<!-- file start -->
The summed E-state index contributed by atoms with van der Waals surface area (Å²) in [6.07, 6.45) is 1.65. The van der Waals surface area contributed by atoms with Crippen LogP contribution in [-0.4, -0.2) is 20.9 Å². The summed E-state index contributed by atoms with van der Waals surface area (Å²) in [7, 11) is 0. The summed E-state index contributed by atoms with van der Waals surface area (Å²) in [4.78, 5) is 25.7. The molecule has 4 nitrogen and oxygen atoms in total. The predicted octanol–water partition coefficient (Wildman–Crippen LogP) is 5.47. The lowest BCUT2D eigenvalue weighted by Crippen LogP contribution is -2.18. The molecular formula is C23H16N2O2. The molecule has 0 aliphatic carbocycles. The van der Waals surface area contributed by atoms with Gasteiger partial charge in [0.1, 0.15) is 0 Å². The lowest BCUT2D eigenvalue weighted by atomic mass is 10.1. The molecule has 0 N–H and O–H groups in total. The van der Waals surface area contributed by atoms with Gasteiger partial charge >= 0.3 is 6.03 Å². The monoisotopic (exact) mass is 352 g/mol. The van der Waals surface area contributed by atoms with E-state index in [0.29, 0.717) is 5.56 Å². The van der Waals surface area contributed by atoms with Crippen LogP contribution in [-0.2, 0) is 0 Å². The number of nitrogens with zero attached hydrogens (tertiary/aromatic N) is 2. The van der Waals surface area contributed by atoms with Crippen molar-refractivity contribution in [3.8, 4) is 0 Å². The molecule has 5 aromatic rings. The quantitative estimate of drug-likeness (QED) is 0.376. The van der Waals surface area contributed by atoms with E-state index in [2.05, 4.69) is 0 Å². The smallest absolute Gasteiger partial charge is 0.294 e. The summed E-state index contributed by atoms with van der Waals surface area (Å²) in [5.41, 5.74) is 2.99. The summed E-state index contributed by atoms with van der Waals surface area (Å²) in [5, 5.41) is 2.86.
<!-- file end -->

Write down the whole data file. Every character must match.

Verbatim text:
The summed E-state index contributed by atoms with van der Waals surface area (Å²) in [6.07, 6.45) is 1.65. The van der Waals surface area contributed by atoms with Crippen LogP contribution in [-0.4, -0.2) is 20.9 Å². The summed E-state index contributed by atoms with van der Waals surface area (Å²) in [7, 11) is 0. The summed E-state index contributed by atoms with van der Waals surface area (Å²) in [4.78, 5) is 25.7. The molecule has 4 nitrogen and oxygen atoms in total. The predicted octanol–water partition coefficient (Wildman–Crippen LogP) is 5.47. The lowest BCUT2D eigenvalue weighted by Crippen LogP contribution is -2.18. The molecular formula is C23H16N2O2. The molecule has 0 aliphatic carbocycles. The van der Waals surface area contributed by atoms with Gasteiger partial charge in [0.1, 0.15) is 0 Å². The lowest BCUT2D eigenvalue weighted by atomic mass is 10.1. The molecule has 0 N–H and O–H groups in total. The van der Waals surface area contributed by atoms with Gasteiger partial charge >= 0.3 is 6.03 Å². The monoisotopic (exact) mass is 352 g/mol. The van der Waals surface area contributed by atoms with E-state index in [0.29, 0.717) is 5.56 Å². The van der Waals surface area contributed by atoms with Crippen LogP contribution in [-0.2, 0) is 0 Å². The number of nitrogens with zero attached hydrogens (tertiary/aromatic N) is 2. The van der Waals surface area contributed by atoms with Crippen molar-refractivity contribution in [3.8, 4) is 0 Å². The molecule has 5 aromatic rings. The quantitative estimate of drug-likeness (QED) is 0.376. The van der Waals surface area contributed by atoms with E-state index in [2.05, 4.69) is 0 Å². The smallest absolute Gasteiger partial charge is 0.294 e. The summed E-state index contributed by atoms with van der Waals surface area (Å²) in [5.41, 5.74) is 2.99. The summed E-state index contributed by atoms with van der Waals surface area (Å²) in [5, 5.41) is 2.86.